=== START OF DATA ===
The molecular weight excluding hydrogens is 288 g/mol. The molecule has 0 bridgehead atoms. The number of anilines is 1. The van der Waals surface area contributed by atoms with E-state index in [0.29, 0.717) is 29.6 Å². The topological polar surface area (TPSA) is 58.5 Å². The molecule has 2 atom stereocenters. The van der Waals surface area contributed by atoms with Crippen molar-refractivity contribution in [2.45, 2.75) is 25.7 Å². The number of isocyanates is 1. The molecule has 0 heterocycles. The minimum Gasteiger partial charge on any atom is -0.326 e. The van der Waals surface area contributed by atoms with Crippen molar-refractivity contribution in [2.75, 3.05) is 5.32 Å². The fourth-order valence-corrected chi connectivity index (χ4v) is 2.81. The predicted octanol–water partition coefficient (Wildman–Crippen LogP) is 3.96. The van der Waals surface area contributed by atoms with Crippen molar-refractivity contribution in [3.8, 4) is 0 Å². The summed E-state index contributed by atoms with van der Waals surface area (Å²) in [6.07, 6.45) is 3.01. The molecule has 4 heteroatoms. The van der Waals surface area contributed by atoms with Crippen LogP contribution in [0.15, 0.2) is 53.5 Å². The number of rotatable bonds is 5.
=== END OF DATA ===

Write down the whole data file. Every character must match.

The molecular weight excluding hydrogens is 288 g/mol. The molecule has 0 bridgehead atoms. The number of anilines is 1. The van der Waals surface area contributed by atoms with E-state index in [0.29, 0.717) is 29.6 Å². The topological polar surface area (TPSA) is 58.5 Å². The molecule has 2 atom stereocenters. The van der Waals surface area contributed by atoms with Crippen molar-refractivity contribution in [2.45, 2.75) is 25.7 Å². The number of isocyanates is 1. The molecule has 0 heterocycles. The minimum Gasteiger partial charge on any atom is -0.326 e. The van der Waals surface area contributed by atoms with Crippen molar-refractivity contribution in [2.75, 3.05) is 5.32 Å². The fourth-order valence-corrected chi connectivity index (χ4v) is 2.81. The predicted octanol–water partition coefficient (Wildman–Crippen LogP) is 3.96. The van der Waals surface area contributed by atoms with Crippen molar-refractivity contribution in [3.8, 4) is 0 Å². The summed E-state index contributed by atoms with van der Waals surface area (Å²) in [6.07, 6.45) is 3.01. The molecule has 4 heteroatoms. The van der Waals surface area contributed by atoms with Crippen LogP contribution in [0.15, 0.2) is 53.5 Å². The number of rotatable bonds is 5.